Jobless reindustrialisation: down and out in Detroit and Turin

The consensus of the UK's three main political parties of the need to 'rebalance' the economy fails to acknowledge the paradoxes of modern systems of production. Aaron Peters examines how the global processes of mechanisation and outsourcing have together made impotent the possibility of recovery via 'reindustrialisation'. 

Aaron Bastani
9 May 2012

One of the persisting ideas that even now continues to unify all three major parties in the UK is the desire to 'rebalance' the economy. Such a view ignores increasingly mechanised production processes and a correlative decrease in both the volume and intensity of labour required within production. These conditions lead to the paradox of the modern global economy - ever greater production and ever fewer jobs. An age of unprecedented surplus and goods in circulation, matched by the increasing inability of ever-larger populations to consume such surplus. This is the heart of the 'secular' crisis and, whether there is state-led intervention or not, it is a crisis that remains without answer.

BBC Newsnight recently offered some germane analysis on the state of the US car industry and the current travails of its two largest automotive manufacturers - General Motors and Chrysler - in light of unprecedented state intervention since 2008.  The programme was clear to isolate how such intervention represented a break with previous orthodoxy in the US and how the decision made four years ago, in the early days of the Obama administration, was more in keeping with traditionally European approaches of 'dirigisme' and state capitalist industrial policy. Paul Mason speculated that the potential success of the bailout may compel others, particularly in the European Union, to pursue a similar path. It may also emerge as a more accepted model of US industrial policy for what was a previously sceptical American public and political class. It is after all - the viewer is informed - at times of crisis that new and previously unthinkable models emerge, are imitated, and where once anathemas quickly become established orthodoxy.

While Mason’s report focused on how the US automobile industry has recovered consequent to what he terms the Federal government’s 'one-off foray into industrial activism', the story neglected to mention the role of FIAT within the particular ‘foray’ into Chrysler. More importantly there was no comparison between how Chrysler and FIAT have both sought to maintain competitiveness within an increasingly fierce global automotive market during the last several decades: particularly since the global financial crisis of 2008.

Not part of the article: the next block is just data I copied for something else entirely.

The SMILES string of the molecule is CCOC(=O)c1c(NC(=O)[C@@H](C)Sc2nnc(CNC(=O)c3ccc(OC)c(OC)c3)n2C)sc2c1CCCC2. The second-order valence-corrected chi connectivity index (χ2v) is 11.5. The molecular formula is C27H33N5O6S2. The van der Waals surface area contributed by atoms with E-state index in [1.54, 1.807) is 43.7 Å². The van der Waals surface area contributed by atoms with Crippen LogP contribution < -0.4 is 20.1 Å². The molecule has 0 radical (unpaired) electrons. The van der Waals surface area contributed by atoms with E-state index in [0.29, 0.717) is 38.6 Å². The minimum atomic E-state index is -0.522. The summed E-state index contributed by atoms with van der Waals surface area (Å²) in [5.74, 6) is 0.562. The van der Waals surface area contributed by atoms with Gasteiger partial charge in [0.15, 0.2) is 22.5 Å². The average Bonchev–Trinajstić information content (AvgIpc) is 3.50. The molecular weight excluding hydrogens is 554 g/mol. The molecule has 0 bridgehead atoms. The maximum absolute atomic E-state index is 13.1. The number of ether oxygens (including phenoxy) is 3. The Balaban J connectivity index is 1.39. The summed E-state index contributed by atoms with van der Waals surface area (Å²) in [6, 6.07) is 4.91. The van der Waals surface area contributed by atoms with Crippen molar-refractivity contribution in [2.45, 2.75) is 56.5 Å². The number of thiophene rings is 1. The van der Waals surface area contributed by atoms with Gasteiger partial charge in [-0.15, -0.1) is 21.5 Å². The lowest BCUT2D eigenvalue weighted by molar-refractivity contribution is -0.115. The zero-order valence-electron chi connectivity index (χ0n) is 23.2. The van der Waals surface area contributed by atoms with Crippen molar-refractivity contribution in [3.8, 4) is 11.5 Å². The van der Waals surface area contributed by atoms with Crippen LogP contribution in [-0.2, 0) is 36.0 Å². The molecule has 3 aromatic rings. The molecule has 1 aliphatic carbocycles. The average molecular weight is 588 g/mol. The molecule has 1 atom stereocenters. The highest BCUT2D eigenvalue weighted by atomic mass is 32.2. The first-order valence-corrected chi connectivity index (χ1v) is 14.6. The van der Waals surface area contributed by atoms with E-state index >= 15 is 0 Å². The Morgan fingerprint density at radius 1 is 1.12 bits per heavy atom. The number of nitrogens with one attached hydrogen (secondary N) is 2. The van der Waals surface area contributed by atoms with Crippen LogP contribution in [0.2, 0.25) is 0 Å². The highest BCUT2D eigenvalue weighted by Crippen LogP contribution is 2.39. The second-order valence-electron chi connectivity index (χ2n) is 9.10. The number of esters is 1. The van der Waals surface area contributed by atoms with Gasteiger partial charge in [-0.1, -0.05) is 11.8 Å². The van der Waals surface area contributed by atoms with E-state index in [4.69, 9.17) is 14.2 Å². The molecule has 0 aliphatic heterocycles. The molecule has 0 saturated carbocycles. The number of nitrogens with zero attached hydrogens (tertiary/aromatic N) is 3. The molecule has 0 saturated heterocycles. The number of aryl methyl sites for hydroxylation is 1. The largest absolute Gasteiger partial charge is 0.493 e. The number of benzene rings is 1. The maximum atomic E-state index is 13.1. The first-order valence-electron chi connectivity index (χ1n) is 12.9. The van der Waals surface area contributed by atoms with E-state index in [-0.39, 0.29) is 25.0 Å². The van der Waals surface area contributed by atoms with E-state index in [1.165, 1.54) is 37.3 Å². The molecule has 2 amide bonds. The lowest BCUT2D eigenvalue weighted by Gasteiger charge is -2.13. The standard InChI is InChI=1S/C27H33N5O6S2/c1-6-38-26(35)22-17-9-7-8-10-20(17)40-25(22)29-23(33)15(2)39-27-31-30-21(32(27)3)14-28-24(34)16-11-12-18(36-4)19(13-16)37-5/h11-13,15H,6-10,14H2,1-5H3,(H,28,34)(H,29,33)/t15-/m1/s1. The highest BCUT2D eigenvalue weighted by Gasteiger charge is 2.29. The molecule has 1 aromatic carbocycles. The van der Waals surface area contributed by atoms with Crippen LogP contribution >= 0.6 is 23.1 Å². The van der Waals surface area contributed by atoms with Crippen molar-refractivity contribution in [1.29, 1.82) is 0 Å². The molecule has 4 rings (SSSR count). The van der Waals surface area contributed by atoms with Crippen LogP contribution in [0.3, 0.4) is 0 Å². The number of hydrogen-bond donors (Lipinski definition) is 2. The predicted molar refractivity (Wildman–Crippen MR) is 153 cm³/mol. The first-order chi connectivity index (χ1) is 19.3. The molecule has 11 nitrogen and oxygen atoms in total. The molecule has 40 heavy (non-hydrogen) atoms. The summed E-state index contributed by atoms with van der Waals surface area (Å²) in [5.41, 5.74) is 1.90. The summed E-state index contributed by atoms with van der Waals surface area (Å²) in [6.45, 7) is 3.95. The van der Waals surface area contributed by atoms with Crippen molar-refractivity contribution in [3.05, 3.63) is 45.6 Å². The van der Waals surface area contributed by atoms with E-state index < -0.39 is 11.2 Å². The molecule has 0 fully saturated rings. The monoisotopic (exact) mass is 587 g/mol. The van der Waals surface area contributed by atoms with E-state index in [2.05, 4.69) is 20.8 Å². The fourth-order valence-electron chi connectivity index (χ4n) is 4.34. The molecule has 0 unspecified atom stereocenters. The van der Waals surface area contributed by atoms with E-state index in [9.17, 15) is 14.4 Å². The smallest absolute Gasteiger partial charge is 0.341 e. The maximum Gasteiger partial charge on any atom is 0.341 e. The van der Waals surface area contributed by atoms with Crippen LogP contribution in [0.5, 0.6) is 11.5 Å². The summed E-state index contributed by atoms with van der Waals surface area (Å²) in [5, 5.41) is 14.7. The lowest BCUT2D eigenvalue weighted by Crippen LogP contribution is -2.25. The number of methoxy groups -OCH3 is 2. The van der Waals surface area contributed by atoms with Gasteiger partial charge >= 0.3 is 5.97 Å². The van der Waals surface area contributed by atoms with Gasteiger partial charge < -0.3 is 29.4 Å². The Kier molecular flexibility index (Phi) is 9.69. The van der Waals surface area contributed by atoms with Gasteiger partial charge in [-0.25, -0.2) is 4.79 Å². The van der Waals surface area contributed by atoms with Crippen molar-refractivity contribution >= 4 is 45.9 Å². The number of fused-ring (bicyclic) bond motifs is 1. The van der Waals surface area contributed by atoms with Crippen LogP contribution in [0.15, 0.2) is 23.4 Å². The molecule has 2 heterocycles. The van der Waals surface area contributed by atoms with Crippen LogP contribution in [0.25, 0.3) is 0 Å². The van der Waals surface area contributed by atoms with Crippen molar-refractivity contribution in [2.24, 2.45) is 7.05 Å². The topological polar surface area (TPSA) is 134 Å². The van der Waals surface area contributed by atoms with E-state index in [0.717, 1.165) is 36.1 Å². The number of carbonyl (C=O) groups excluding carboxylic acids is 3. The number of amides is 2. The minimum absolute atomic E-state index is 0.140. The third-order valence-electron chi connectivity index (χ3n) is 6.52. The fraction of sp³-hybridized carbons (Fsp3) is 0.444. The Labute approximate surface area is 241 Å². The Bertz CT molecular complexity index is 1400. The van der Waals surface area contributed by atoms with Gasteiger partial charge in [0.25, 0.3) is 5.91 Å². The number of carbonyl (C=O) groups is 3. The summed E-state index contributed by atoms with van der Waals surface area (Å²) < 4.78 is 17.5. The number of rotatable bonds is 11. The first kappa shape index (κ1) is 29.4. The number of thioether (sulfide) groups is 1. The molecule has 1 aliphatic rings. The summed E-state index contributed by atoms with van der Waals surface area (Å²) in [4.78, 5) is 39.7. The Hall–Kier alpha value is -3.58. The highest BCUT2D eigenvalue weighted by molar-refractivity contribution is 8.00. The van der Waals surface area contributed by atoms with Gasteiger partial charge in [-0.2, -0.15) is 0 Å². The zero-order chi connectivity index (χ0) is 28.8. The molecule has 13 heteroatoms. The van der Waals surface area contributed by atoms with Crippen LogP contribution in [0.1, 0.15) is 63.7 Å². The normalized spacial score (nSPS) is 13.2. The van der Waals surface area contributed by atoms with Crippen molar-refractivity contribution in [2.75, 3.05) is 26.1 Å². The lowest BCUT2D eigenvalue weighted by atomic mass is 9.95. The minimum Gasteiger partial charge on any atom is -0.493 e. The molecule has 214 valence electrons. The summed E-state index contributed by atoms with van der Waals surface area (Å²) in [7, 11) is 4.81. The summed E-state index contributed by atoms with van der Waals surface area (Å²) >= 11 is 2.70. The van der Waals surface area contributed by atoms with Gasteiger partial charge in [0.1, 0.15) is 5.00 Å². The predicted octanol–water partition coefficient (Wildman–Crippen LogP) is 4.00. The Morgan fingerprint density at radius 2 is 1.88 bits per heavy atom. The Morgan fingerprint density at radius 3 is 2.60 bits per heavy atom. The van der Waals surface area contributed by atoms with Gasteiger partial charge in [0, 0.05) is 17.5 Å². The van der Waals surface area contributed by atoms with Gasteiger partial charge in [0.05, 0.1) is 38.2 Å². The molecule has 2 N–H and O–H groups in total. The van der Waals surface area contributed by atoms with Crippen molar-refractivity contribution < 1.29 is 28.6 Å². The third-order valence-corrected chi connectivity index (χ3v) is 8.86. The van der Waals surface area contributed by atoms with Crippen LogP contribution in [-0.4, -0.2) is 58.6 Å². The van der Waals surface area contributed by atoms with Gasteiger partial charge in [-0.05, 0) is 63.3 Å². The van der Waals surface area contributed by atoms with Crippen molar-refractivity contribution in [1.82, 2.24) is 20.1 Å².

The FIAT 'Solution' 2000-2011

Unlike Chrysler, FIAT has always looked beyond domestic shores both for export markets and points of assembly and manufacture. After the Second World War it became a key player in developing motor industries for a number of countries particularly in Eastern Europe, Spain, Egypt, Ethiopia and Turkey. At the time of writing the majority of FIAT Auto production occurs outside Italy, with the only modern assembly plant that produces the main FIAT brand within the country based in Cassino.

The remaining six Italian-based assembly sites are almost entirely for luxury car production and the manufacture of FIAT’s high value brands - Ferrari, Maserati, Lancia and Alfa Romeo. Subsequently the production and assembly lines of the high-volume, core FIAT products are based abroad, primarily in Brazil, Argentina, Poland and Mexico.

While FIAT is performing well at present it was not forever thus. After major company problems that came to a head at the beginning of the decade, FIAT losses fell steadily after 2002. By late 2005 the company posted its first profit in 17 quarters with a further profit of €196m for the first 9 months of 2006. Despite a major setback during 2008/9, as was the case for every major automotive manufacturer, FIAT's return to strength continued unabated soon thereafter with it posting a profit of €179m in 2010.

The ‘recovery’ of FIAT during the last decade has however been based on an increasingly smaller number of vehicles being manufactured in Italy. This meant that by 2011 Italy produced 790,000 cars (90% of which were FIAT) - not even enough for its own domestic market of 2 million. In 1971 Italy was producing 1.8 million cars, a figure that remained steady until 2000. Since then, however, one sees a massive shift of production away from Italy, primarily to Latin America and Central Europe.

This has been part of a particularly focused strategy. In 2002 FIAT cut 20% of its Italian workforce and in 2009 CEO Sergio Marchionne warned that 60,000 domestic jobs might be lost as result of declining sales in light of the global financial crisis. Eventually the restructuring was akin to that seen in 2002 with FIATs strategic plan for 2010-2014 outlining that some 5,000 Italian jobs would be lost, this representing 15 percent of Italian FIAT workers employed on assembly line production.

The Chrysler 'solution'? (Re)industrialising doesn’t mean jobs

All three major political parties in the United Kingdom remain in concordance as to their desire to ‘re-balance’ the economy. This invocation is shorthand for wanting greater production of goods instead of services and with such goods being produced for export, primarily in high-value areas. The hope is that in this re-balancing the UK can re-vivify growth as well as simaltaneously cutting the trade deficit and diversifying it’s economic base.